biomathematics

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biomathematics

(bī′ō-măth′ə-măt′ĭks)
n. (used with a sing. verb)
The application of mathematical principles to biological processes.

bi′o·math′e·mat′i·cal adj.
bi′o·math′e·ma·ti′cian (-mə-tĭsh′ən) n.
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References in periodicals archive ?
An overview of the amyloid biomathematical methodology is described briefly, followed by the screening of tau PET radiotracers using the biomathematical methodology.
2014b, The MathWorks, US) [5], to support the screening of amyloid radiotracers based on the proposed amyloid biomathematical screening methodology.
In this paper, we evaluated the feasibility of extending a previously developed amyloid biomathematical screening methodology to support the screening of candidate tau radiotracers during compound development.
However, we were limited by the small number of reported kinetic parameters and SUVR values to fully assess the amyloid biomathematical model for screening tau radiotracers.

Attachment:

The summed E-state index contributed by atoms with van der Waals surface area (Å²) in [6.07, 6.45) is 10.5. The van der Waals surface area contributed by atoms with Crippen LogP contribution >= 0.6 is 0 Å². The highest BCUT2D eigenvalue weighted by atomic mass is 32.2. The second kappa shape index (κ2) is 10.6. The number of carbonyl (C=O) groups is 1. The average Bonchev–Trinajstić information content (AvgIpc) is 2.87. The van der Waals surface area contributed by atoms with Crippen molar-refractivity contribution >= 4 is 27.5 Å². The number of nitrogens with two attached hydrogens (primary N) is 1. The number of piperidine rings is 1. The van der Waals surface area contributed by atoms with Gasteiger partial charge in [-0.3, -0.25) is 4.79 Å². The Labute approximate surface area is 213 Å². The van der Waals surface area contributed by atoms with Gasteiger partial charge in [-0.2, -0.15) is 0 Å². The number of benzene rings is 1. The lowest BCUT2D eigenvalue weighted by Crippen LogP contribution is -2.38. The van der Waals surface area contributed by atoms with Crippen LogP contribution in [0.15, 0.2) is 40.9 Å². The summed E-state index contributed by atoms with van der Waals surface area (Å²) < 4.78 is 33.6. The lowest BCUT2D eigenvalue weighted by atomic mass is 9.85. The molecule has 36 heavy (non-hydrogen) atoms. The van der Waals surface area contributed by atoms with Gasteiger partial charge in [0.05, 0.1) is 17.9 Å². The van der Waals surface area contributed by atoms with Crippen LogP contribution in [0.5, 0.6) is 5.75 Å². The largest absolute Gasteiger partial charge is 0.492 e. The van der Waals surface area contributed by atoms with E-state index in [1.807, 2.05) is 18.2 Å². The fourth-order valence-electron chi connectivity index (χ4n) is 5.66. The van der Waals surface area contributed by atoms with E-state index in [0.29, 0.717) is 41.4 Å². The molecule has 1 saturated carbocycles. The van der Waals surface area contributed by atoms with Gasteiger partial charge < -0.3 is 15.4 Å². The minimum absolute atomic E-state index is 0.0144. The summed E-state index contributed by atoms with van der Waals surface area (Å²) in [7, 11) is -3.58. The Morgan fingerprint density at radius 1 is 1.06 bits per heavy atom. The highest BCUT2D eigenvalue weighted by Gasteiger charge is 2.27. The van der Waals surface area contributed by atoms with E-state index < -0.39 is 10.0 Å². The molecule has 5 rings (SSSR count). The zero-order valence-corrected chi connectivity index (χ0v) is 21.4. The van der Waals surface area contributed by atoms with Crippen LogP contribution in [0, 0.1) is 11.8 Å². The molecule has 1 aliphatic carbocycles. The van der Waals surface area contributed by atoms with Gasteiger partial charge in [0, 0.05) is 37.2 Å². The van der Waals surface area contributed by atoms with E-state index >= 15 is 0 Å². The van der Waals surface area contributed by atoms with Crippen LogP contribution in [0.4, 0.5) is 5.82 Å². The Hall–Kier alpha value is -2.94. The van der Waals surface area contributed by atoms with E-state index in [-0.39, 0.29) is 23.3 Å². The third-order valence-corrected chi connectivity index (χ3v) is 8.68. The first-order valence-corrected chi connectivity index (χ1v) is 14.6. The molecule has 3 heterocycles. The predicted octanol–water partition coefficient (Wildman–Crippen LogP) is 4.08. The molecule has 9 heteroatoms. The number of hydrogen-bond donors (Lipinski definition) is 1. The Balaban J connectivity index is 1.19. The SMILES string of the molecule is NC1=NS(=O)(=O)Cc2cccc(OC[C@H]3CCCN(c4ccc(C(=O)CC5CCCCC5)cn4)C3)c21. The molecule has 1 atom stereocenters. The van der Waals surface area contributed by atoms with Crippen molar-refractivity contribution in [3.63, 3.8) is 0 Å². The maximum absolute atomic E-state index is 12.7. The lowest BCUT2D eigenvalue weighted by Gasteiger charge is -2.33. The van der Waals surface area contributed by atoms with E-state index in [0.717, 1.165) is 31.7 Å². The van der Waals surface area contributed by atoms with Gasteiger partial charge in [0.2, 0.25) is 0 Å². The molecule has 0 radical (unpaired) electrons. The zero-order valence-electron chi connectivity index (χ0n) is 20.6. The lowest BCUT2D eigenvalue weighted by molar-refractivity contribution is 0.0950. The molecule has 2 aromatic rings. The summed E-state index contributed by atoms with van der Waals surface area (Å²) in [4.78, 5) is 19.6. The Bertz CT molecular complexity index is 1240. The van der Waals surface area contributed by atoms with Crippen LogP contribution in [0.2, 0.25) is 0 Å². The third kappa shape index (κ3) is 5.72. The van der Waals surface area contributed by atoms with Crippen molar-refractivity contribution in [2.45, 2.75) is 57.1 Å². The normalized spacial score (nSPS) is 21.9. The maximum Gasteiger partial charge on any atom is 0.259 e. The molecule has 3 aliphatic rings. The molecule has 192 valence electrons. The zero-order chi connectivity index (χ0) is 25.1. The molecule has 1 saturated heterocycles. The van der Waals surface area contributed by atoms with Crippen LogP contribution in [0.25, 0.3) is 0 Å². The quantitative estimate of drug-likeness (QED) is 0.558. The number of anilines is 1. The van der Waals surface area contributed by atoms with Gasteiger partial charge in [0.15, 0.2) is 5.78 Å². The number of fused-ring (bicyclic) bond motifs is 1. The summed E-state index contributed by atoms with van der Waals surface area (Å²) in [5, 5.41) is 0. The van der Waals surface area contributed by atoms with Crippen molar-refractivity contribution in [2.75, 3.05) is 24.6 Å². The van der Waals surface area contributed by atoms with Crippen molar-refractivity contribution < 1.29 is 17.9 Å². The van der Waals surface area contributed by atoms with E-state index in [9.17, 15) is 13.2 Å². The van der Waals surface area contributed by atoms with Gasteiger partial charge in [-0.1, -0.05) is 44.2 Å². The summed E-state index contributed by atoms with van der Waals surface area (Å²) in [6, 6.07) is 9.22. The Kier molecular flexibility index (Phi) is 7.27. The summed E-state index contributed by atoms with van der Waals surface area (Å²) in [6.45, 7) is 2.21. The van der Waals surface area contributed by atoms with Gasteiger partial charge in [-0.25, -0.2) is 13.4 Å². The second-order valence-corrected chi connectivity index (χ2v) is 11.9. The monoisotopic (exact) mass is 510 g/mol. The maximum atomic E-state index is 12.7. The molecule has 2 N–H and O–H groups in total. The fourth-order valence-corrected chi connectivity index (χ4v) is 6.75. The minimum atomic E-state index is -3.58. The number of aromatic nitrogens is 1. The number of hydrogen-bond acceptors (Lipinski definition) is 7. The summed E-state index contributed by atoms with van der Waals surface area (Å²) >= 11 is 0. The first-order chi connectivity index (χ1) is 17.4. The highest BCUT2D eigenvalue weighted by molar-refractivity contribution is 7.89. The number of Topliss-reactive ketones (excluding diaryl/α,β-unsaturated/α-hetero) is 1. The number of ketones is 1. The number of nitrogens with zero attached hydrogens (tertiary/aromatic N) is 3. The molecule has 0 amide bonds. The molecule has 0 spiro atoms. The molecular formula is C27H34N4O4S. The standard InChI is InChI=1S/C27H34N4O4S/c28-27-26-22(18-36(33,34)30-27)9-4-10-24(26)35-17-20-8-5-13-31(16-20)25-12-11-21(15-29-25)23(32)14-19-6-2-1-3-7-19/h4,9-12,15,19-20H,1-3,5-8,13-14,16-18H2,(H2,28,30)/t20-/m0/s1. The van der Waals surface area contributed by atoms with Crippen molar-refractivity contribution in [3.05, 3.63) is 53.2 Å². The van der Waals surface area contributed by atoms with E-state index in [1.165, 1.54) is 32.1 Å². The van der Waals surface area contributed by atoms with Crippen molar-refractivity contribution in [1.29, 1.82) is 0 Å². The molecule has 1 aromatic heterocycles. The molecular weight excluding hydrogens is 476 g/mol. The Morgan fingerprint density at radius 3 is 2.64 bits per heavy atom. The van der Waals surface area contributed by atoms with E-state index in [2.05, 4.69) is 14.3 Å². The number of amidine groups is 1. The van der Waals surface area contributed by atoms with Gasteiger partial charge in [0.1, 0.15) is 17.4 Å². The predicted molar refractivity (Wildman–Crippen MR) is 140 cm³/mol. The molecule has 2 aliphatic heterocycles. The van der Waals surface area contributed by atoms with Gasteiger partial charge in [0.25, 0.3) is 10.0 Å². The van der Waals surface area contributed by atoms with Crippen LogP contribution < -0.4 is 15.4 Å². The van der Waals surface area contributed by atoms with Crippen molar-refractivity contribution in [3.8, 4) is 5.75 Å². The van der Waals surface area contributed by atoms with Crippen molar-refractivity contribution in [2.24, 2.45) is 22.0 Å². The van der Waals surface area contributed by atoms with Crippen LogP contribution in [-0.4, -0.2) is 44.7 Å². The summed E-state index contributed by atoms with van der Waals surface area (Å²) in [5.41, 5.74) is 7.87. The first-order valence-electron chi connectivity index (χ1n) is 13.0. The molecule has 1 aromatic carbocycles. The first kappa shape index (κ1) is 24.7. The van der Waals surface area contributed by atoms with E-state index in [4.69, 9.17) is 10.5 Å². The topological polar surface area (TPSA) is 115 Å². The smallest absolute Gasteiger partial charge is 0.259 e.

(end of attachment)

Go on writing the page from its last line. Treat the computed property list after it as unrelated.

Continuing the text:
However, there were also issues with metabolites crossing the BBB (e.g., [[sup.11]C] PBB3), but the amyloid biomathematical screening methodology could not be used to predict the possibility of metabolites crossing this barrier.
The amyloid biomathematical screening methodology could not predict off-target binding, and the inclusion of multiple binding sites appeared to be required for tau radiotracers to correct for this issue.
Thus, it is not feasible to directly apply the amyloid biomathematical screening methodology to tau radiotracers due to the increased complexity of evaluating the binding of tau radiotracers, namely, target-binding, off-target binding, and non-specific binding.
Watabe, "Biomathematical screening of amyloid radiotracers with clinical usefulness index," Alzheimer's and Dementia: Translational Research & Clinical Interventions, vol.
Dinges, "Optimization of biomathematical model predictions for cognitive performance impairment in individuals: accounting for unknown traits and uncertain states in homeostatic and circadian processes," Sleep, vol.
This is a useful adjunct to the usual biomathematical modeling approach using reproductive numbers at different points in time, representing the average number of infections, excluding SSEs, caused by infected individuals in successive generations at time t throughout the SARS epidemic (Riley et al.